“Welcome to the final act.”
Director: Wes Craven / Writer: Ehren Kruger / Cast: Neve Campbell, Courteney Cox Arquette, David Arquette, Patrick Dempsey, Parker Posey, Jenny McCarthy, Scott Foley, Liev Schrieber, Lance Henriksen, Deon Richmond, Emily Mortimer, Matt Keeslar, Kelly Rutherford, Patrick Warburton, Roger Jackson.
Body Count: 10
Dire-logue: (after the murder of a Stab cast member) “He was making a movie called Stab. He was stabbed.”
The problem with Scream 3 is that it had a clever joke threaded through it that got lost in the blur of a new writer trying to make ends meet. What is it? It’s that there’s two mysteries at play: Who is the killer in Scream 3 and who is the killer in Stab 3? There are two Sidney’s, two Gail’s, two Dewey’s. One might be a killer or victim in either. Sadly, Ehren Kruger couldn’t make it work right and most people ignored it.
What’s left is a respectable effort all the same. Compared to 90% of slasher films, Scream 3 is still top-notch stuff but there’s a definite sense of boredom on behalf of the returning cast and crew that drowns that enthusiasm of the newcomers. Kevin Williamson’s long-delayed treatment was finally handed to Kruger, possibly something that’s been repeated in the imminent Scream 4 if production rumours are to be believed.
Neve Campbell also seemed tired of going through the motions as it-girl Sidney, who is also (understandbly) sick and tired of being chased by loons in Father Death masks. So a lot rests on the shoulders of Courteney and David, by then finally married off screen, playing ever-bickering Gail and Dewey, this time split up asnd reunited on set after Cotton Weary is slain in the pre-credits slaughterhouse, which is one of the better moments.
Fictional follow-up Stab 3: Return to Woodsboro is immediately thrown into jeopardy by the news, which pulls in Hollywood detective Dempsey and his sarcastic partner. Meanwhile, Sidney is hidden away in the Californian wilderness with her dog and a dial-in job as a crisis counsellor.
A second murder shuts down the film and the killer manages to contact Sidney, who takes the bait and joins her old buddies to once and for all find out who the fuck is dicking with her and end the madness.
The subtlety of the first two films is out the window as almost every utterance by the new cast members is tainted with suspicion. Even with a crowbarred-in cameo by Randy, the cast seem oblivious to horror movie rules and split up time and time again once they’ve been gathered in a Beverly Hills mansion for the homerun.
Still, there are some great touches: Sidney’s exploration of the set of her old house nicely echoes events of the original film and once the killer reveals themself and spits out another long-winded motive (you gotta wonder why these guys spent so much time trying to kill her if all along they planned on giving a lecture on the whys, hows and whos?) she fights hard, even saying she doesn’t care about the reasons as she’s heard it all before.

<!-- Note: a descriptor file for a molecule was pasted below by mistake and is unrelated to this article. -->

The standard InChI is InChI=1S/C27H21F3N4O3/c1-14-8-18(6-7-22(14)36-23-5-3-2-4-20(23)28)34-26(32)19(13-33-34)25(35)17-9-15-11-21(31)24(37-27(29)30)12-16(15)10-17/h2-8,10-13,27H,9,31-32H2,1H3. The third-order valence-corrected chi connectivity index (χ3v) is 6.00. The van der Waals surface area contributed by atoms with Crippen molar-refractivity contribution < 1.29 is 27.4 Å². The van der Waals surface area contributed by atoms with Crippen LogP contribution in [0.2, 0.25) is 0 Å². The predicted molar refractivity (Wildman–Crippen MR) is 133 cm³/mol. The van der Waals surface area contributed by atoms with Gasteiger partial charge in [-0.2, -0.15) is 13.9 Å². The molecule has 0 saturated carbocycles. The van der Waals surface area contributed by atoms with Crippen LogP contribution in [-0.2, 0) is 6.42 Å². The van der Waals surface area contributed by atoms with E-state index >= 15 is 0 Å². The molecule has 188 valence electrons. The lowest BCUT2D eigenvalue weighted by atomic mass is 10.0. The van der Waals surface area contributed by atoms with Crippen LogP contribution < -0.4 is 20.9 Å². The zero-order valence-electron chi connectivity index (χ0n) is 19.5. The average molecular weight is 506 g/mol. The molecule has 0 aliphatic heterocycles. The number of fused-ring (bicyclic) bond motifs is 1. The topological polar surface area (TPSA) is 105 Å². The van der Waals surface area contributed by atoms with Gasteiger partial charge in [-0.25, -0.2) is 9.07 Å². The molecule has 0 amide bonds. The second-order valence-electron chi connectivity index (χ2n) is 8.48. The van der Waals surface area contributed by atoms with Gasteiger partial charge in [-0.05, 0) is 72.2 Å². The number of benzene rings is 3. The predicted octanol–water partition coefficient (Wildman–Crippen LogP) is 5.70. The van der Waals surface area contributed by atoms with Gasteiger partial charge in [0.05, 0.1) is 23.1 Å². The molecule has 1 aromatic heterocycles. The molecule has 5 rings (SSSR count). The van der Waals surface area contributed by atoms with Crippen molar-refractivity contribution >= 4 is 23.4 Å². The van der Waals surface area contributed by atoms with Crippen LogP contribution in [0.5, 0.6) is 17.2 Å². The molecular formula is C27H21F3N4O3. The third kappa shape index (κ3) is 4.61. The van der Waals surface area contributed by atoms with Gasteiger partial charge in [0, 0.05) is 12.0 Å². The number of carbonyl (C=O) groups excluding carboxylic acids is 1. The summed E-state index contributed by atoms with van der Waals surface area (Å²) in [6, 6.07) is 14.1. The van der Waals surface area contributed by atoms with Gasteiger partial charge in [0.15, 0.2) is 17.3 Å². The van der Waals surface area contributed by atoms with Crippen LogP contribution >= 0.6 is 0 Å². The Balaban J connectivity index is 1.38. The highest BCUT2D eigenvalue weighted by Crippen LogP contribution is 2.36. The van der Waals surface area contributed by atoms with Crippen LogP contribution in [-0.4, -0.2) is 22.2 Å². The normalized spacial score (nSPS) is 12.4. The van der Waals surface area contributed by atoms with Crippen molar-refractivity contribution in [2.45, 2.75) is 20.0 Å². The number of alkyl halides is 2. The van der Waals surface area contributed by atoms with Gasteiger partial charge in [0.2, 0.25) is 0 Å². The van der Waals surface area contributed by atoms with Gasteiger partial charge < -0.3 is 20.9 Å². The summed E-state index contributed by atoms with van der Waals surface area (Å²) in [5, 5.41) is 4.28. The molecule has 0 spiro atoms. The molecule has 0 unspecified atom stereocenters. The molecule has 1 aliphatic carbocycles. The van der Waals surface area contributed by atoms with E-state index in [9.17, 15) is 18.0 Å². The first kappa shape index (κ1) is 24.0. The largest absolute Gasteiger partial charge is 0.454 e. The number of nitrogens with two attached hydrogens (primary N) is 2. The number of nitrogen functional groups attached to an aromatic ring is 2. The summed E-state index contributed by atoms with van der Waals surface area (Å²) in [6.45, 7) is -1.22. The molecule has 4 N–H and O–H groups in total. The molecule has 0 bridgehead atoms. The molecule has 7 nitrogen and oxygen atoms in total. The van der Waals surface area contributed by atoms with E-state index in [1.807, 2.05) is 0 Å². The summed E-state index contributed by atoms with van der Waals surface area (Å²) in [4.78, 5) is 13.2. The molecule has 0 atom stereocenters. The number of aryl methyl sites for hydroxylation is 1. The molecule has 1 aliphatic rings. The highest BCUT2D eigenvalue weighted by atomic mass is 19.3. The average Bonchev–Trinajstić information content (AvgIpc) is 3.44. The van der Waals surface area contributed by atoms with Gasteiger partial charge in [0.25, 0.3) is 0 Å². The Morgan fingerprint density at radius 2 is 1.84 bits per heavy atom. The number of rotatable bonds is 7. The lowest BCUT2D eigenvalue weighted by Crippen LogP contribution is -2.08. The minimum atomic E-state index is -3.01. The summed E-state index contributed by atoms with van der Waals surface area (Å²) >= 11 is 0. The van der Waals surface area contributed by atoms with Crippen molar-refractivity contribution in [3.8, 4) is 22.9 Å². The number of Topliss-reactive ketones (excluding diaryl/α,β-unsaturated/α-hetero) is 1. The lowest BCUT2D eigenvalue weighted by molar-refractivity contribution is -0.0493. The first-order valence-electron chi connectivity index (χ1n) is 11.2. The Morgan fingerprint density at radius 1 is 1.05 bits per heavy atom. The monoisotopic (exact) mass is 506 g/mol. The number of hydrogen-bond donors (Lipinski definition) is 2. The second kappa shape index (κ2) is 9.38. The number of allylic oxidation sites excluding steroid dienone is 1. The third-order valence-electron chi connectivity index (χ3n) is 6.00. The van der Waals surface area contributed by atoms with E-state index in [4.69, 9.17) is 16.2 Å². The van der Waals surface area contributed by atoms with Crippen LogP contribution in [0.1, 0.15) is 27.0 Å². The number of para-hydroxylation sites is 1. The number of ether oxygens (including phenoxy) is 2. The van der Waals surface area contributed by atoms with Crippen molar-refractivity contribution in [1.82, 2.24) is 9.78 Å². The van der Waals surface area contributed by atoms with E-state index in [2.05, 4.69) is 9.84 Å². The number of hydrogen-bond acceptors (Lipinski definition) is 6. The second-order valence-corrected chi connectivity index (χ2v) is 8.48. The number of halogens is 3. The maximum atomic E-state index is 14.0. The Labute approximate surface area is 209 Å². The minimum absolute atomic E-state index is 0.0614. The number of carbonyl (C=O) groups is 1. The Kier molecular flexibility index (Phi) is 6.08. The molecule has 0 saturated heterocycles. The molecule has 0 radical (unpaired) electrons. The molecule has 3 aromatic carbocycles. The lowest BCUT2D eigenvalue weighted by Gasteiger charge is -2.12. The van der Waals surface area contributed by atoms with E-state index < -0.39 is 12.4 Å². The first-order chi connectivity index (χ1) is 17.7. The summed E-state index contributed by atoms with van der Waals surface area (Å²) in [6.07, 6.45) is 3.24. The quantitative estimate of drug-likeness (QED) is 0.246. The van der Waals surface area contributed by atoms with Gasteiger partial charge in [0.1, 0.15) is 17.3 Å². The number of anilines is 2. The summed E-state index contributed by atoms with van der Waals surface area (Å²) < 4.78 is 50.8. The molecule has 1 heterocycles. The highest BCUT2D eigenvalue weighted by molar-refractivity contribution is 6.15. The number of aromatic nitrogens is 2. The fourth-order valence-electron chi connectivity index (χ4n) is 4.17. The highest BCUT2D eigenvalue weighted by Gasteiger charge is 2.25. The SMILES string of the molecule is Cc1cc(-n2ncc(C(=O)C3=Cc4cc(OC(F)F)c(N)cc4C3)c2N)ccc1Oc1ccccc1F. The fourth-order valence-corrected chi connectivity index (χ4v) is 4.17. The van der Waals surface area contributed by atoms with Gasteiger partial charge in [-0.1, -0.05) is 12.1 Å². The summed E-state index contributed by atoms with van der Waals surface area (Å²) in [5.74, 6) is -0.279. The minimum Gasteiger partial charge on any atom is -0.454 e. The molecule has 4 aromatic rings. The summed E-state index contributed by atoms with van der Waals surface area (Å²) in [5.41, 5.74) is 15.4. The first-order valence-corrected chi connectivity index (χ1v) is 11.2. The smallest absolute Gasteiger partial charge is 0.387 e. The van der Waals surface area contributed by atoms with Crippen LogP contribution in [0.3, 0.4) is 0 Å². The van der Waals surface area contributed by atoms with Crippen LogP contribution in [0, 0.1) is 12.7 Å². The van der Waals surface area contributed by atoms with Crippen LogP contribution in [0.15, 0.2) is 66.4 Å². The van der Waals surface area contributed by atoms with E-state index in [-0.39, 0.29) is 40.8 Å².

Parker Posey supplies some good comic moments as Gale’s fictional counterpart who thinks she can do a better job of investigating and then cementing herself to Gale’s side when the killer targets her. The other actors and crew members of Stab 3 fulfil their marginal walking-corpse roles without much ado. They exist purely to say a couple of witty things and then die.
Williamson’s schtick of trilogies is played out quite pointlessly (made all the more redundant by the arrival of the fourth film) with a lot of blah about rules n’ stuff that don’t apply convincingly. Yes, it all harks back to the start and Sidney’s mom (shown in a creepily close close-up from the photo Sidney had in the first film) but it’s clear that, despite his insistence otherwise, Scream was not designed to be a trilogy. You only have to scan the unused script for the second film where Sidney dies at the end to realise that.
As usual, cameos from industry friends are littered throughout: Jay and Silent Bob turn up (with Craven in the background); the Carrie Fisher exchange is fittingly amusing.
The film also felt the force of a screen-violence clampdown in the wake of the Columbine massacre in 1999 and the amount of claret on show is reduced from the first two, with quick cuts away from fatal slashes and stabbings or attacks obscured by the position of the camera or people/objects in the frame.
So it’s drier, unsubtle, a little all over the place and, surprisingly, occasionally badly acted. Plus Courteney Cox sports one ugly-ass yellow suit and seems to have had her hair cut by Stevie Wonder. Kruger’s dialogue isn’t as sharp as Williamson’s and his reasons for jockeying victims into position have become the cliches that the first film made fun of. This is not to say he’s a bad writer by any stance; Arlington Road was awesome and I really liked The Skeleton Key. The poor guy was handed the biggest horror franchise going and told to wrap it up. Had it been ‘just another sequel’ the results might’ve been very different.
A disappointing finale and one that hasn’t aged very well but its enjoyable elements outweigh the sluggish ones. I’d recommend watching it after sitting through something like I Still Know What You Did Last Summer, just to appreciate that they made a decent flick, just not a wonderful one.
Blurbs-of-interest: the Arquettes were later in The Tripper (which he directed); Henriksen was also in The Horror Show, Color of Night and Madhouse (2003); Matt Keeslar was in Psycho Beach Party; Deon Richmond was in Hatchet; Carrie Fisher was the housemother in Sorority Row.